For their fourteenth album as a band, the Yellowjackets announced the desire to go in a different direction from their previous outings. The difference on Club Nocturne is the inclusion of four vocal tracks. Fortunately, there is no difference here in the high level of musicianship and compositional quality long associated with this quartet. In fact, Club Nocturne is very much of a piece with its immediate predecessors, Dreamland and Blue Hats. "Spirit of the West" and "Stick_to_it_ive_ness" kick the CD off in a buoyant mood, emphasizing Russell Ferrante's inventive songwriting, Jimmy Haslip's nimble-fingered, melodic basswork, and Bob Mintzer's soprano saxophone mastery. The groove is solid, unmistakably Yellowjackets. Track three, the ultra-funky "Up From New Orleans," is a diversion for the band only because it features Kurt Elling singing Mintzer's homage to the Crescent City. The music itself is pure Mintzer-Yellowjackets, fortified with a brass band-inspired, crawfish-fed N'Orleans backbeat. "The Evening News" moves in a syncopated groove laid down by Haslip and drummer William Kennedy, who delivers his usual polyrhythmic virtuoso performance throughout the disc. The two most surprising tracks here are "Even the Pain," featuring a vocal by Jonathan Butler, and "Love and Paris Rain," with Brenda Russell carrying the vocal duty. Though these tracks would be right at home on smooth jazz radio, each has enough character to set it apart from the formulaic ballads clogging up the playlists of such stations. Butler's track has the feel of his native South Africa blended with a touch of Irish pennywhistle, while Ms. Russell's feature stands out because of its unexpected chord progressions. "The Village Church" harkens back to Ferrante's days as a youngster whose dad was a church choir director. "Twilight for Nancy" is a beautiful instrumental ballad, while "Automat" is reminiscent of earlier bandworks, with a sax and synth counterpoint played against and within the melody, conjuring up images of robotic automatons roaming back and forth across a futuristic plain. The final piece, "All is Quiet," again brings Elling to the mike, this time in an atypical setting for a Yellowjackets recording, mostly space and openness, as Elling trades lines with Mintzer's sax while the rest of the band fills in the beatless background with washes and accents. From start to finish, Club Nocturne is a satisfying addition to the Yellowjackets' catalog. While obviously seeking to expand their appeal to a wider audience, they have managed to avoid compromising their high musical standards. ~ Jim Newsom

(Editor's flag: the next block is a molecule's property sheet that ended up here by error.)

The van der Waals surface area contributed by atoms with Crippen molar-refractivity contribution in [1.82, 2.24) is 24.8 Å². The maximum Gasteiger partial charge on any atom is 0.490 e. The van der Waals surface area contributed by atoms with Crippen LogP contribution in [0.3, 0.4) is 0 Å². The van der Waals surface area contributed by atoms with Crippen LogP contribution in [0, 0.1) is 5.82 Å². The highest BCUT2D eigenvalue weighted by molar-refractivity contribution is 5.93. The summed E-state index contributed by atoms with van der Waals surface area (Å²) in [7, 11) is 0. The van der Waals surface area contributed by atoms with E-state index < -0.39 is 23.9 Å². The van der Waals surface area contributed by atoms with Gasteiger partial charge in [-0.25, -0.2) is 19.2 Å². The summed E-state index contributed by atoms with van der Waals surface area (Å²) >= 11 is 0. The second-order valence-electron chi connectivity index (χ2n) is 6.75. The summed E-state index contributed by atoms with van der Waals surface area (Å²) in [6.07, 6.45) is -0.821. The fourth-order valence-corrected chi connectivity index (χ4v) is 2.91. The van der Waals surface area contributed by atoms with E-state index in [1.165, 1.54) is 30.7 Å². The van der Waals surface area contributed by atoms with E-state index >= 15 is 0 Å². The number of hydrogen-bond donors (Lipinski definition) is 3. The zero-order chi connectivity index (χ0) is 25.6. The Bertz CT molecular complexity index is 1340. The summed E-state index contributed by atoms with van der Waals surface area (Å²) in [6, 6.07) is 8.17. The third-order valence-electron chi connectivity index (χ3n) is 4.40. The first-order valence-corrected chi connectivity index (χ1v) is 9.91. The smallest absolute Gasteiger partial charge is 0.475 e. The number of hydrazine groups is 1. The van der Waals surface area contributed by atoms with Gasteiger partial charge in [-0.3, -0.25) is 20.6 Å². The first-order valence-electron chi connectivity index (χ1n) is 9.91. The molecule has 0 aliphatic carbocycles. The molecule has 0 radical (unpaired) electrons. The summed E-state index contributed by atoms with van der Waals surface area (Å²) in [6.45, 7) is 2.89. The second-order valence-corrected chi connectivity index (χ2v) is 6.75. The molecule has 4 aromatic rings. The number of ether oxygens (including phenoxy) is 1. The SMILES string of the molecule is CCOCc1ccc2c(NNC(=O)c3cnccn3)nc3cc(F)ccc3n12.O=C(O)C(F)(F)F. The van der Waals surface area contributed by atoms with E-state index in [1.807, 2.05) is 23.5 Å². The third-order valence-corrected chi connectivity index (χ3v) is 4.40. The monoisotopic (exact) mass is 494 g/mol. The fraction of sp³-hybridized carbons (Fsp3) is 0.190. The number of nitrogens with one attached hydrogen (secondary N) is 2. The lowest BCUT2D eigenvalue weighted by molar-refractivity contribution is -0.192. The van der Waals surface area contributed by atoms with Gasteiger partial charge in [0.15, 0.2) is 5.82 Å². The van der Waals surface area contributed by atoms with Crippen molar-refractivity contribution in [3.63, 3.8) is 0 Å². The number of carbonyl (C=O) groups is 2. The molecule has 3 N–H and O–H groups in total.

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Jazz - Released February 13, 1985 | Warner Bros.

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Jazz - Released March 15, 2011 | Mack Avenue Records

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Jazz - Released January 1, 1995 | GRP Records

The Yellowjackets were a fixture on the GRP label for a decade, and this CD is a sampling of some of their work from the period. During that era, in addition to keyboardist Russell Ferrante, electric bassist Jimmy Haslip and drummer William Kennedy, the Yellowjackets were joined by the reeds of Bob Mintzer (who is heard here playing tenor, bass clarinet, soprano and the EWI). The 11 selections on the CD include a variety of pieces including vocal features for guests Take 6 ("Revelation") and Michael Franks ("The Dream"), "Wildlife," "The Spin," "Jacket Town" and a tribute to Miles Davis, "Dewey." All but one of the selections has guests (including Paulinho Da Costa, Alex Acuna or Nana Vasconcelos on percussion and Steve Croes on synclavier in addition to the singers) and in general these are some of the more commercial selections recorded by the Yellowjackets during the generally stimulating period. The numbers are taken from Live Wires, Politics, Like a River, Run for Your Love and Shades. ~ Scott Yanow
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Jazz - Released January 1, 1994 | GRP Records

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Jazz - Released January 1, 1993 | GRP Records